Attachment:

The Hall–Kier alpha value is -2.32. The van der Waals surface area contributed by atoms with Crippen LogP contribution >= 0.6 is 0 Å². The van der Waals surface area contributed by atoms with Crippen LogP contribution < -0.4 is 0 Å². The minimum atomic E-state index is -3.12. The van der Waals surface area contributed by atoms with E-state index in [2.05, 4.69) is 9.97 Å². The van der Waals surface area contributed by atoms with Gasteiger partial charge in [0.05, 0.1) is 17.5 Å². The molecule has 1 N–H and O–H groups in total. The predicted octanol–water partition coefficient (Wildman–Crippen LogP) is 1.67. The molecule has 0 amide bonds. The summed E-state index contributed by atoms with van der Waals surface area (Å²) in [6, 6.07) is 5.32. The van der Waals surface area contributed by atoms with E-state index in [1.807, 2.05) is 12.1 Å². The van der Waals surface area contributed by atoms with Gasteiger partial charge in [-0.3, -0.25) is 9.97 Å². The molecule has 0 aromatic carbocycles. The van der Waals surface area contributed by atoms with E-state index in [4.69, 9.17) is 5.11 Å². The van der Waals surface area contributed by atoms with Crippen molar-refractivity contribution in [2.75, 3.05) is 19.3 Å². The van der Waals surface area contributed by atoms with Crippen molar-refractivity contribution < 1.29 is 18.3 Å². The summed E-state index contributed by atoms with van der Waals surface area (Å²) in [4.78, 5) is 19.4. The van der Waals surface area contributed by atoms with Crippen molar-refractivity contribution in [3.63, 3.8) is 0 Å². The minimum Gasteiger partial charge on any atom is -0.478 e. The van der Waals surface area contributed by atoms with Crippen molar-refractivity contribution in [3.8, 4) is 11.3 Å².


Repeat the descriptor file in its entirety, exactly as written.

The Hall–Kier alpha value is -2.32. The van der Waals surface area contributed by atoms with Crippen LogP contribution >= 0.6 is 0 Å². The van der Waals surface area contributed by atoms with Crippen LogP contribution < -0.4 is 0 Å². The minimum atomic E-state index is -3.12. The van der Waals surface area contributed by atoms with E-state index in [2.05, 4.69) is 9.97 Å². The van der Waals surface area contributed by atoms with Gasteiger partial charge in [0.05, 0.1) is 17.5 Å². The molecule has 1 N–H and O–H groups in total. The predicted octanol–water partition coefficient (Wildman–Crippen LogP) is 1.67. The molecule has 0 amide bonds. The summed E-state index contributed by atoms with van der Waals surface area (Å²) in [6, 6.07) is 5.32. The van der Waals surface area contributed by atoms with E-state index in [1.807, 2.05) is 12.1 Å². The van der Waals surface area contributed by atoms with Gasteiger partial charge in [-0.3, -0.25) is 9.97 Å². The molecule has 0 aromatic carbocycles. The van der Waals surface area contributed by atoms with E-state index in [4.69, 9.17) is 5.11 Å². The van der Waals surface area contributed by atoms with Crippen molar-refractivity contribution in [2.75, 3.05) is 19.3 Å². The van der Waals surface area contributed by atoms with Crippen molar-refractivity contribution < 1.29 is 18.3 Å². The summed E-state index contributed by atoms with van der Waals surface area (Å²) in [4.78, 5) is 19.4. The van der Waals surface area contributed by atoms with Crippen molar-refractivity contribution in [3.63, 3.8) is 0 Å². The minimum Gasteiger partial charge on any atom is -0.478 e. The van der Waals surface area contributed by atoms with Crippen molar-refractivity contribution in [3.8, 4) is 11.3 Å².